Throwing big parties for "commercial purposes" at homes in Santa Monica's residential neighborhoods will be illegal next month when a new city ordinance adopted unanimously on a second reading Tuesday night takes effect.
The new ordinance targets the House of Rock, a multi-million "designer" home used as a venue for large charity fundraisers unpopular with neighbors. The city contends the parties are a marketing ploy to sell the estate.
Events are planned at the House of Rock, at 2009 La Mesa Dr., through Dec. 6, so they will presumably be allowed to continue.
On Tuesday, the City Council could have adopted an emergency ordinance to take effect immediately. But recent House of Rock parties—including a Halloween bash sponsored by KIIS FM—did not result in any code enforcement violations, so city leaders decided that wasn't necessary.
Councilwoman Gleam Davis walked her dog by the radio station's party on Oct. 30 and said though the event was "relatively quiet," she believed they needed to be brought to a halt.
"This isn’t her home... where she happens to have the occasional party," Davis told Patch that night. "She’s elected to run an event house business in a residential neighborhood and is using that event house business to create cache around the house, so when she goes to sell it, she’ll make a better profit."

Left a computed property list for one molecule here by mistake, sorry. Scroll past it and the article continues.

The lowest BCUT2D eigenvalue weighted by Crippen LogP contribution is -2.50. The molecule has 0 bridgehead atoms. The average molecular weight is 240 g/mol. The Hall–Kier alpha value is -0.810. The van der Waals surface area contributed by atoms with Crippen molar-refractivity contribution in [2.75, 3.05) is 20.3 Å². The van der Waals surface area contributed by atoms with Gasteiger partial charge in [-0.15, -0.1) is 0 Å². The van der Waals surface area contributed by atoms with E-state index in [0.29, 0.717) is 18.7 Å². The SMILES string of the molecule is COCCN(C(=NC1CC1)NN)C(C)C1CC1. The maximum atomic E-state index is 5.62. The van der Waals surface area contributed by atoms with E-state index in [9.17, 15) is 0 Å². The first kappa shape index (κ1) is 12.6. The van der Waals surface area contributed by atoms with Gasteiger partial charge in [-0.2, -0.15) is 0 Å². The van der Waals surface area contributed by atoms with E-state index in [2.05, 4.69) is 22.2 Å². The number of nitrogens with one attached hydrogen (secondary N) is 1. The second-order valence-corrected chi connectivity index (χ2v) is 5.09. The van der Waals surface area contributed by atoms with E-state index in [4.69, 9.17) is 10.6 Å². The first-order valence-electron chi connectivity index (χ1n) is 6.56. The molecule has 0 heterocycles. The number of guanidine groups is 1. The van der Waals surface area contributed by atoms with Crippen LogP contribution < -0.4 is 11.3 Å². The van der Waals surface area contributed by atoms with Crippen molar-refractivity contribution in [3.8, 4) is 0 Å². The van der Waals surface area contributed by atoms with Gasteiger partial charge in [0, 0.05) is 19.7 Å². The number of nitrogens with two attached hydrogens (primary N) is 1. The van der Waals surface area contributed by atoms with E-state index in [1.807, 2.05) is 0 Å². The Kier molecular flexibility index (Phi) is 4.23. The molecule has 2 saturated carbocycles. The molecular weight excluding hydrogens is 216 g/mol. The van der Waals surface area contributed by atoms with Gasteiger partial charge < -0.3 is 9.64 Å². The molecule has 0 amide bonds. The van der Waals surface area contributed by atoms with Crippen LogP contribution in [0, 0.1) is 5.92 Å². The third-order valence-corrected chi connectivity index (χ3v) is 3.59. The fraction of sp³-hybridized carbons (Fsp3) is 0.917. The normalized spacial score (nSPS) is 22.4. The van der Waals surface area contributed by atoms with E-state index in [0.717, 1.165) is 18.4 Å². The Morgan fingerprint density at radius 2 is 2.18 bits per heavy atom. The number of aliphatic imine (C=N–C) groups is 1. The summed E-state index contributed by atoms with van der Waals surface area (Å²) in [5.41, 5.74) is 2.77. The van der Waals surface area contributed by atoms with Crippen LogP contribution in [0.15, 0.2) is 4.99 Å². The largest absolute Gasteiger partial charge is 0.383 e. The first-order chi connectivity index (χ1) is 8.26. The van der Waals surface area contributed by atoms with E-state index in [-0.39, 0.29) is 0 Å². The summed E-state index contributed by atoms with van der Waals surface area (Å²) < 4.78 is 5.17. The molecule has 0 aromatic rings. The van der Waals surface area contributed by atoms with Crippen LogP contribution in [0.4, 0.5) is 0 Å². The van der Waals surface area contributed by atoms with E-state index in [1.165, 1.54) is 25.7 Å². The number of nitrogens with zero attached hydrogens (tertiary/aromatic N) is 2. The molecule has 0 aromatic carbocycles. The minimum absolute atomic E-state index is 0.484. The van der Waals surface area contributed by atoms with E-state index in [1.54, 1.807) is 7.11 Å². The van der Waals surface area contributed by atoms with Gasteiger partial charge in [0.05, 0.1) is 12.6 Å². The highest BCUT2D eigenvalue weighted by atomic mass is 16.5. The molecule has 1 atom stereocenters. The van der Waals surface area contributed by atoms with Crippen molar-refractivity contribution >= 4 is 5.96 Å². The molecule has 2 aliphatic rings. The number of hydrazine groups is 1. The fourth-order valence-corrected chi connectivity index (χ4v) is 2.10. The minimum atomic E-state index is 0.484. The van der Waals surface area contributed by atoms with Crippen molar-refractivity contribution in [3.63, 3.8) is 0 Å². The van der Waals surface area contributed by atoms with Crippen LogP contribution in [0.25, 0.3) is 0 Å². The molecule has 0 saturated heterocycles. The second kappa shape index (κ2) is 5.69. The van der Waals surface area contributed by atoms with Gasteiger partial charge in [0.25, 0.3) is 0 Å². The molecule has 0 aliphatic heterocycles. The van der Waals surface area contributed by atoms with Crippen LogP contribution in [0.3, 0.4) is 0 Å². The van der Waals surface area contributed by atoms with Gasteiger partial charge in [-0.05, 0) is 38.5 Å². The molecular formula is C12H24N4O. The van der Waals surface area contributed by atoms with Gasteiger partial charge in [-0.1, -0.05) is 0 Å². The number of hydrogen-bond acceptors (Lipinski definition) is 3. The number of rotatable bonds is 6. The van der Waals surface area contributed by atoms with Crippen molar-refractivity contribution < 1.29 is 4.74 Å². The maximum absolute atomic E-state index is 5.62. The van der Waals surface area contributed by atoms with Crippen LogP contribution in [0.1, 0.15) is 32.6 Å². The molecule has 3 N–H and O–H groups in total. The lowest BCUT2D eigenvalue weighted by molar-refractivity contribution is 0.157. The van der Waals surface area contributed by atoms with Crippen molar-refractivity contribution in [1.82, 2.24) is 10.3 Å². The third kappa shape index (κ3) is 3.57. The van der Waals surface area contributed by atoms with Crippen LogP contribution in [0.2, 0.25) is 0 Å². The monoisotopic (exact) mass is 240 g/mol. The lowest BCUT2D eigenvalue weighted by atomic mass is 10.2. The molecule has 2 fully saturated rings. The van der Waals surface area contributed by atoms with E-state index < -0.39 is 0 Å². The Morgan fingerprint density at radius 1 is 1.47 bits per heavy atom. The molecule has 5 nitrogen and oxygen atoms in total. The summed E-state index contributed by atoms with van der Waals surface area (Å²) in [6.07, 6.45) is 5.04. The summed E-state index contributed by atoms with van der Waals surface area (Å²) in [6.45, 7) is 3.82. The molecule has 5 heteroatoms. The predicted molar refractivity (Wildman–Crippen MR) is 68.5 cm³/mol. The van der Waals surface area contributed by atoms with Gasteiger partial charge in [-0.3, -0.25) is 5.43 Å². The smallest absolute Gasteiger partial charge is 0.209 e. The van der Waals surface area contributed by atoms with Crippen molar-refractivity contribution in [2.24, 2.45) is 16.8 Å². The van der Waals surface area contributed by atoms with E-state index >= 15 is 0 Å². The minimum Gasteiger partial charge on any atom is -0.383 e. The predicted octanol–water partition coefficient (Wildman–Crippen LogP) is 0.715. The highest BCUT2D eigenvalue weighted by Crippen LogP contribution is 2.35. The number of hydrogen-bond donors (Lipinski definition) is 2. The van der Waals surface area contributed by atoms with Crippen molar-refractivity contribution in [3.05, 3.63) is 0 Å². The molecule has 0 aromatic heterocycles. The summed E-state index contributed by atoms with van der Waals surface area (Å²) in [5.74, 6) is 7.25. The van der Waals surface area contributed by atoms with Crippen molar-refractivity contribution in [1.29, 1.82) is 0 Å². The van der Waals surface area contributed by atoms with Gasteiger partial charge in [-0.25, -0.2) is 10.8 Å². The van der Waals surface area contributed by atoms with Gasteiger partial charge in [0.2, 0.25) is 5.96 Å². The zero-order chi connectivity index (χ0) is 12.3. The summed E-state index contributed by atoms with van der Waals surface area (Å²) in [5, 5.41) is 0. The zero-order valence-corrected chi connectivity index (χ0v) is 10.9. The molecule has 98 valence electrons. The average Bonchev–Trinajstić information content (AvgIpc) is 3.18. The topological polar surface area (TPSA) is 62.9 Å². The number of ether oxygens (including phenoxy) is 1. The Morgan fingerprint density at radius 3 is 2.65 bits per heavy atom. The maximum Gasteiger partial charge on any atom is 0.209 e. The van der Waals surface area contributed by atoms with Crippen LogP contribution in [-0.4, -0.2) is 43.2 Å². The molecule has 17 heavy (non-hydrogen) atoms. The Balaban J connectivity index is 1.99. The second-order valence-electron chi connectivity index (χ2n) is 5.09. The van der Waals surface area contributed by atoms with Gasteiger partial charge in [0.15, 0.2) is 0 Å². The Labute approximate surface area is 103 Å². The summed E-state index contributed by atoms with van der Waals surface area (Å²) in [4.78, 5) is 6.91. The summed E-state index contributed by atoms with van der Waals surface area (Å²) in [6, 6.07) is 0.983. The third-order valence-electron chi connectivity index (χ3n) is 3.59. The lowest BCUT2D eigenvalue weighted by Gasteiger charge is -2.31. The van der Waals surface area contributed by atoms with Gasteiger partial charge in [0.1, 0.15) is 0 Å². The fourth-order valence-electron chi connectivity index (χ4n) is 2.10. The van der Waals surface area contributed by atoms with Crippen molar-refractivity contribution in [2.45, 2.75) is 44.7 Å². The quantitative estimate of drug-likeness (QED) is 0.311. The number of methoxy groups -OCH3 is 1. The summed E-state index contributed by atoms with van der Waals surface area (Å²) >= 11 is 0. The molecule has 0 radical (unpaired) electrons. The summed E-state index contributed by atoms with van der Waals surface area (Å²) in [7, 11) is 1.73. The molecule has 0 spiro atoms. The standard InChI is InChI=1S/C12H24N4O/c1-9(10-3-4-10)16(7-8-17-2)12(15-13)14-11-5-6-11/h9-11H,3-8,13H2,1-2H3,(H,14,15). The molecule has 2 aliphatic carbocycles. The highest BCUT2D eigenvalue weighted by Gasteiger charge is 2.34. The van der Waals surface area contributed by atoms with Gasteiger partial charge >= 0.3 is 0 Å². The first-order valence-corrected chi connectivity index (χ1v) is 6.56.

Here's what the ordinance adopted by the council says:
No person shall operate a single family residential property for a commercial purpose including, but not limited to, as an event facility. No business license shall be issued for such an operation.
For purposes of this section, an "event facility" is property that is utilized for gatherings of more than 150 people at any one time.
Ben Reznick, an attorney representing the La Mesa Drive home's owners, Greg Briles and Elaine Culotti, called the ordinance "broad and vague."
"If someone is selling a house and has a big party, is that a commercial purpose?" he asked. "Is the selling, developing of a house now a commercial venture?"
Culotti formed the House of Rock LLC and renovated the historic home last year, turning it into a "show house" by commissioning high-end designers to decorate rooms in tribute to rock legends, such as the Rolling Stones. The home isn't open to the public (parties are invite-only), but there's a website for visitors to purchase items featured in each of the rooms.
Interior designer Susan Cohen, who has been involved in design houses in the past and has been to several fundraisers at the House of Rock, told the council last month she was "saddened" by the home's detractors.
"Charity is what it's all about," she said. "Nothing bizarre happened. People were very excited to donate."
But according to city staffers,
The adverse impacts of this marketing scheme upon the neighborhood are significant.
They far exceed the impacts of selling a home through traditional means, such as broker caravans and Sunday afternoon open houses because of the timing, the large numbers of vehicles and party goers, the noise, and the lights, among other things.
"The issue has never been one of charity," said Steve Pokress, a Georgina Avenue resident who said he sympathizes with La Mesa residents.
"Having one event is one thing, having six in a row is quite another thing with all of the staff moving in and out, bringing in chairs and tables beforehand, the next day cleaning up... it's a very narrow street," Pokress said.